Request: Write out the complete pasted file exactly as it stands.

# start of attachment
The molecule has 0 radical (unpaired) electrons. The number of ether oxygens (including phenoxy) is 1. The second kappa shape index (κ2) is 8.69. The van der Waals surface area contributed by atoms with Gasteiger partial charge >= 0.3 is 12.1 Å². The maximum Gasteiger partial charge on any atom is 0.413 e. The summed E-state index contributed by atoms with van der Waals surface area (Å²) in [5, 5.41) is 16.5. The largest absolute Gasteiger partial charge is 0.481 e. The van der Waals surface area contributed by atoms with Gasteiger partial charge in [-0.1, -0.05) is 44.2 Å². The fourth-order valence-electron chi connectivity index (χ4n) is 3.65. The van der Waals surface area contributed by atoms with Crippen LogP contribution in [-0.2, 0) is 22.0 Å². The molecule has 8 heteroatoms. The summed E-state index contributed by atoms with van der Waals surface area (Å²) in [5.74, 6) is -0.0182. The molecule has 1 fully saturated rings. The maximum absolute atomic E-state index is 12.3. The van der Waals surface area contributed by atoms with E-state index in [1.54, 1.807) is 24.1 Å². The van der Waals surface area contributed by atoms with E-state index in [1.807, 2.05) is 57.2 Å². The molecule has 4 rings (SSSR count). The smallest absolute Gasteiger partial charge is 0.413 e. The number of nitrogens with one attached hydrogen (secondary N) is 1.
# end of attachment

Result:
The molecule has 0 radical (unpaired) electrons. The number of ether oxygens (including phenoxy) is 1. The second kappa shape index (κ2) is 8.69. The van der Waals surface area contributed by atoms with Gasteiger partial charge >= 0.3 is 12.1 Å². The maximum Gasteiger partial charge on any atom is 0.413 e. The summed E-state index contributed by atoms with van der Waals surface area (Å²) in [5, 5.41) is 16.5. The largest absolute Gasteiger partial charge is 0.481 e. The van der Waals surface area contributed by atoms with Gasteiger partial charge in [-0.1, -0.05) is 44.2 Å². The fourth-order valence-electron chi connectivity index (χ4n) is 3.65. The van der Waals surface area contributed by atoms with Crippen LogP contribution in [-0.2, 0) is 22.0 Å². The molecule has 8 heteroatoms. The summed E-state index contributed by atoms with van der Waals surface area (Å²) in [5.74, 6) is -0.0182. The molecule has 1 fully saturated rings. The maximum absolute atomic E-state index is 12.3. The van der Waals surface area contributed by atoms with E-state index in [1.54, 1.807) is 24.1 Å². The van der Waals surface area contributed by atoms with E-state index in [1.807, 2.05) is 57.2 Å². The molecule has 4 rings (SSSR count). The smallest absolute Gasteiger partial charge is 0.413 e. The number of nitrogens with one attached hydrogen (secondary N) is 1.